Yesterday we headed off to the National Tramway Museum, situated at Crich (aka Crich Tramway Village). Situated in Derbyshire, it was not too far away, but not really reachable by train from where I was. The trams in Johannesburg were removed from service in August 1961 so I did not grow up with them, and the only experience I have had with trams has been in Hong Kong and Kimberley. This was to be a new experience.
The weather was still gloomy and we had an intermittent drizzle for most of the afternoon and it did not make for good photography. The object on the hill in the photograph above is the Sherwood Forresters Memorial, and sadly we did not get to that one, but maybe another day? There were a number of trams running on that day, the track is quite a long one and has a number of passing loops and points in it. A token is used where trams have to use the single line. At any given time there are probably 3 trams somewhere moving in the system. On the day we were there the following were seen in action:
The Red Lion Pub was particularly impressive, as was this small building which may be associated with the trams, possibly a ticket office or a controller?
There is also a quirky horse trough,
a period urinal,
The Johannesburg vehicle is housed in the tramshed, and I missed seeing her originally. But, given the nature of the space some trams you can only get poor images of. That was equally true at James Hall Museum of Transport where there are other Johannesburg trams on display.
The vehicle is number 60 from 1905. And I believe she is still in a running condition. The one machine that really caught my eye was the steeple cab locomotive, I have been wanting to see one of these for a long time, and this green example just made my day.
Technically she is not a tram, but a works vehicle, and there are quite a few odd overhead line maintenance vehicles housed in the shed. The workshop was not open for visitors, but there is a viewing gallery where you can get a glimpse of the work performed by the volunteers to keep these machines running.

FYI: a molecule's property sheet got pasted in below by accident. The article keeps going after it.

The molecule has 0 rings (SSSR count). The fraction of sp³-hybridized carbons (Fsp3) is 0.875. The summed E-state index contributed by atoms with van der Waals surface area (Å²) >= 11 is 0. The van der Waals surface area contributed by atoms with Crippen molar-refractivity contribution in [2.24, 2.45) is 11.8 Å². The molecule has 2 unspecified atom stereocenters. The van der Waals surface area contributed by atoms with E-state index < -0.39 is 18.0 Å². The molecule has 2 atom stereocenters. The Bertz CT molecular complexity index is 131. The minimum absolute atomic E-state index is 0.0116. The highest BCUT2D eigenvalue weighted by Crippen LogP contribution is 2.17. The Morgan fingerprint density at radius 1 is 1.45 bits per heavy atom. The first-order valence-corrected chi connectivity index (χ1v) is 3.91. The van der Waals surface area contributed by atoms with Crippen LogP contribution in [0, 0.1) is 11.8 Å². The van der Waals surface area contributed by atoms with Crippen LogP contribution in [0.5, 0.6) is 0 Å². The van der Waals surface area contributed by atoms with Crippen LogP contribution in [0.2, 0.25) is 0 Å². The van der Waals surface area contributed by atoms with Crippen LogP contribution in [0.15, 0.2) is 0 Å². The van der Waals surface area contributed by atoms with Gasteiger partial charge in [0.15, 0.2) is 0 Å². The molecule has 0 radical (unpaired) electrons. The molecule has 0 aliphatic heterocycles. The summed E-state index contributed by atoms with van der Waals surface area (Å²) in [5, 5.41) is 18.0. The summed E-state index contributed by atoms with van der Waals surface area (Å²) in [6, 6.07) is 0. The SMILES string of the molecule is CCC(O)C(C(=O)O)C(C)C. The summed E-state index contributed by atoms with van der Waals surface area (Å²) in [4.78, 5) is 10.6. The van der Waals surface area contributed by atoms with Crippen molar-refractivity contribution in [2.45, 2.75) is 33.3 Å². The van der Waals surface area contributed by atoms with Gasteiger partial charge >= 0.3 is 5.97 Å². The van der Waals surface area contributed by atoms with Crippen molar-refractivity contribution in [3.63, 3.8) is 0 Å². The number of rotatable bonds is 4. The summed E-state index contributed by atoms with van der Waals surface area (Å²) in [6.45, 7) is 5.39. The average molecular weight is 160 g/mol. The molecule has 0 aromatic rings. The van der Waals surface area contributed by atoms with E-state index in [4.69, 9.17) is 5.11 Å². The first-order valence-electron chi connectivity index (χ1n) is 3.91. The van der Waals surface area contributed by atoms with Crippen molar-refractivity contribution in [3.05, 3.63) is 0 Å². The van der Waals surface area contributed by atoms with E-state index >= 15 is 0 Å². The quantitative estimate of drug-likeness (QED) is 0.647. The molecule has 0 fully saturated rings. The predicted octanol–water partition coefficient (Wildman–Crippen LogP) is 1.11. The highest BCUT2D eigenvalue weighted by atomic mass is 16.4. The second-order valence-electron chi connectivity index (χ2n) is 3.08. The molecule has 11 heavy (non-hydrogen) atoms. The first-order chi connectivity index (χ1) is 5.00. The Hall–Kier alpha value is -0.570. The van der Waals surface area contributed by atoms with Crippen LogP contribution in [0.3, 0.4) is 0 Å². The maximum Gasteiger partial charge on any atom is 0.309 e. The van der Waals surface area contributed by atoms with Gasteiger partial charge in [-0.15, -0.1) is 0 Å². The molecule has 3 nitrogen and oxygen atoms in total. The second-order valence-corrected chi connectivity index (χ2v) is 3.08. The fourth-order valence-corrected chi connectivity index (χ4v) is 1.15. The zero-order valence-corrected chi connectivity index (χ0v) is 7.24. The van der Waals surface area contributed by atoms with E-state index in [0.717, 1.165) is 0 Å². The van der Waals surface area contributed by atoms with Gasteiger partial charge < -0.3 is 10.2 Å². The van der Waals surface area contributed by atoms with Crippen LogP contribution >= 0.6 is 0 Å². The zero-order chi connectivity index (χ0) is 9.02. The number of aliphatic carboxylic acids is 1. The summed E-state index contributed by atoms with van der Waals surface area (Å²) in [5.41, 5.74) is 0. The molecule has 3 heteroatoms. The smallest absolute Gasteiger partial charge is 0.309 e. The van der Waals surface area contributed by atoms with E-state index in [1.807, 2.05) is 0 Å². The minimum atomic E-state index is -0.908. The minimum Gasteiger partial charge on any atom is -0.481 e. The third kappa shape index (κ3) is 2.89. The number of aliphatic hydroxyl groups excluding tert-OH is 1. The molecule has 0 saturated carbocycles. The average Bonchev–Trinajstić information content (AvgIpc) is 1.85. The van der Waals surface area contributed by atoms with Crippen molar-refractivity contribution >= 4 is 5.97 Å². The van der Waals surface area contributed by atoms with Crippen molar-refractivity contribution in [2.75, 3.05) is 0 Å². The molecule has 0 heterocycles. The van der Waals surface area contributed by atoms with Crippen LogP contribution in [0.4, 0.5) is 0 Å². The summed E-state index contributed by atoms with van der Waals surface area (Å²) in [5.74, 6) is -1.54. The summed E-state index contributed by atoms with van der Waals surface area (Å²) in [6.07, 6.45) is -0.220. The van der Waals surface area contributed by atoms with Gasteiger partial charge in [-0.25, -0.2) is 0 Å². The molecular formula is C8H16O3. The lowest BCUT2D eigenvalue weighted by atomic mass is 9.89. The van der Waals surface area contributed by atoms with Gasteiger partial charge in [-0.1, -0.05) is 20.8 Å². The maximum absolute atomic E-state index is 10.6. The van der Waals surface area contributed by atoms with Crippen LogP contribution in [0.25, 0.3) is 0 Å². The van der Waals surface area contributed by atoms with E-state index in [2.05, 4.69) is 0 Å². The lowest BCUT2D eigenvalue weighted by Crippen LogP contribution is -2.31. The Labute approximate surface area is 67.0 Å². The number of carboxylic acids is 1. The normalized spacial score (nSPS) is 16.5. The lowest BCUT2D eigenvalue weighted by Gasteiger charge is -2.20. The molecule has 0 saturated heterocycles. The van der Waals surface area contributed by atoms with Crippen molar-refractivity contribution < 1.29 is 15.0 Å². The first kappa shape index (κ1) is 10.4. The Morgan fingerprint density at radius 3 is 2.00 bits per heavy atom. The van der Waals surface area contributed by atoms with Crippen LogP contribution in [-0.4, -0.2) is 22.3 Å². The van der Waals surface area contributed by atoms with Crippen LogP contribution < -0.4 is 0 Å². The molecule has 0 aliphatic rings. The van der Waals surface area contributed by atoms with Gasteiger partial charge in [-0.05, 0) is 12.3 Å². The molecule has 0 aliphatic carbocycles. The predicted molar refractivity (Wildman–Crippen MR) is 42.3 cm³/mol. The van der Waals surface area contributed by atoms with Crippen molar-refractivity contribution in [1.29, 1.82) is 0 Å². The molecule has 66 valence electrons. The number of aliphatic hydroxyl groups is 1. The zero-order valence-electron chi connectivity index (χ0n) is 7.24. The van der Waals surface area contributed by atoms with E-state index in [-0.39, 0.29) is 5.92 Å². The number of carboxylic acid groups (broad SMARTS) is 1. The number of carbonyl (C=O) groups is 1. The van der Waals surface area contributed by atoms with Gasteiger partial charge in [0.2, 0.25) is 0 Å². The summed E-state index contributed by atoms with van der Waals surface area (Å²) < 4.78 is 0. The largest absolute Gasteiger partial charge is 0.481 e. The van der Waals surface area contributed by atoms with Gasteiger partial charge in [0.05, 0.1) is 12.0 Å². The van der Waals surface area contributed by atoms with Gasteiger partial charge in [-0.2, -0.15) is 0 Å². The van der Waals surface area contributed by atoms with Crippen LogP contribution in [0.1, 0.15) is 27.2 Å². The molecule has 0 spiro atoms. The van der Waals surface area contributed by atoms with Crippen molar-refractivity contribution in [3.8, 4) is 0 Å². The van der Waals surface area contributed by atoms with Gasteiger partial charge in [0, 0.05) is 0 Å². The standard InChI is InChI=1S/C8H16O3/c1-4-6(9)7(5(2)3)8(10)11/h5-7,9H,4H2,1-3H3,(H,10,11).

Like so many museums and heritage sites, the tramway is staffed by volunteers who keep the wheels turning and the public returning. It is a thankless task, but without them the trams and trains and planes will stop forever. I traveled on two of the trams and they were comfortable rides too, not as bad as the bone jarring Brill tram I had been on in Kimberley. Tram technology kept apace with the times, but at the end of the day the diesel bus was the winner. That is not to say that trams have died off completely, they are still used in a number of places, although they are more like “light rail” nowadays. One of the real gems at the village is the Bowes-Lyon Bridge. It is a very pretty structure, and while it does look old is surprisingly not that old. It is a good place to do some overhead photography from, but by the time I got to it the day was winding down, and my camera had died on me too.
I thoroughly enjoyed the outing, and of course any opportunity to dabble in this sort of history really has me standing right up front in the queue. The sad part is that when many cities decided to drop trams in favour of buses, large fleets were broken up, or ended up rotting away in some backwater. Occasionally the backwaters would yield a gem and these would be lovingly restored. Many of them are here at the Tramway Museum.
There are just so many images that I can use here, but these are really a small selection.
And a great day was had by all.
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